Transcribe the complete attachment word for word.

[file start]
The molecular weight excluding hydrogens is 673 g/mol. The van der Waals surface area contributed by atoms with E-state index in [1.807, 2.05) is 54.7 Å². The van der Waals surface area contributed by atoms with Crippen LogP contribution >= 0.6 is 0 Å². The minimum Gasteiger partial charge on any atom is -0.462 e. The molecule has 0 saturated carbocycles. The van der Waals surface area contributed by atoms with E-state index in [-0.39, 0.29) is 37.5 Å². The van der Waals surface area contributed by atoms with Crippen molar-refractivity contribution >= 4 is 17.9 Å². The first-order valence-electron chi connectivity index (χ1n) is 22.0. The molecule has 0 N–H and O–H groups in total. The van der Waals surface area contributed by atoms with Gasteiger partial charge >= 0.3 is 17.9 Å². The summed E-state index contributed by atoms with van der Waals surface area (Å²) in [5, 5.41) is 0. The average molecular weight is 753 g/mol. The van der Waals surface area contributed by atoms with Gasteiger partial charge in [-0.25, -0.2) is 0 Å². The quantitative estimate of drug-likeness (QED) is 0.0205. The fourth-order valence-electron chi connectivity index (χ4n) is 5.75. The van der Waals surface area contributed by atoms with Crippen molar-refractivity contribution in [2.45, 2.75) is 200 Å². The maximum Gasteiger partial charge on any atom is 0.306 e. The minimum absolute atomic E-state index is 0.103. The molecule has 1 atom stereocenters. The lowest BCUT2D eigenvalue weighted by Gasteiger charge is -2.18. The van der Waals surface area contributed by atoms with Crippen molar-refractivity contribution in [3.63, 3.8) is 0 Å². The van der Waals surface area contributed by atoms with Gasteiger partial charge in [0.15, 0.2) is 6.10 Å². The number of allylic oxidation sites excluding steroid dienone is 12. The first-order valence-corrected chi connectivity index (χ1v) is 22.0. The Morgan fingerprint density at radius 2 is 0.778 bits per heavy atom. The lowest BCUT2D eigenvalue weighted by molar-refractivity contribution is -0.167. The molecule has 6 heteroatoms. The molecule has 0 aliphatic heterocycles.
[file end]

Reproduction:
The molecular weight excluding hydrogens is 673 g/mol. The van der Waals surface area contributed by atoms with E-state index in [1.807, 2.05) is 54.7 Å². The van der Waals surface area contributed by atoms with Crippen LogP contribution >= 0.6 is 0 Å². The minimum Gasteiger partial charge on any atom is -0.462 e. The molecule has 0 saturated carbocycles. The van der Waals surface area contributed by atoms with E-state index in [-0.39, 0.29) is 37.5 Å². The van der Waals surface area contributed by atoms with Crippen molar-refractivity contribution >= 4 is 17.9 Å². The first-order valence-electron chi connectivity index (χ1n) is 22.0. The molecule has 0 N–H and O–H groups in total. The van der Waals surface area contributed by atoms with Gasteiger partial charge >= 0.3 is 17.9 Å². The summed E-state index contributed by atoms with van der Waals surface area (Å²) in [5, 5.41) is 0. The average molecular weight is 753 g/mol. The van der Waals surface area contributed by atoms with Gasteiger partial charge in [-0.25, -0.2) is 0 Å². The quantitative estimate of drug-likeness (QED) is 0.0205. The fourth-order valence-electron chi connectivity index (χ4n) is 5.75. The van der Waals surface area contributed by atoms with Crippen molar-refractivity contribution in [2.45, 2.75) is 200 Å². The maximum Gasteiger partial charge on any atom is 0.306 e. The minimum absolute atomic E-state index is 0.103. The molecule has 1 atom stereocenters. The lowest BCUT2D eigenvalue weighted by Gasteiger charge is -2.18. The van der Waals surface area contributed by atoms with Crippen molar-refractivity contribution in [3.63, 3.8) is 0 Å². The van der Waals surface area contributed by atoms with Gasteiger partial charge in [0.15, 0.2) is 6.10 Å². The number of allylic oxidation sites excluding steroid dienone is 12. The first-order valence-corrected chi connectivity index (χ1v) is 22.0. The Morgan fingerprint density at radius 2 is 0.778 bits per heavy atom. The lowest BCUT2D eigenvalue weighted by molar-refractivity contribution is -0.167. The molecule has 6 heteroatoms. The molecule has 0 aliphatic heterocycles.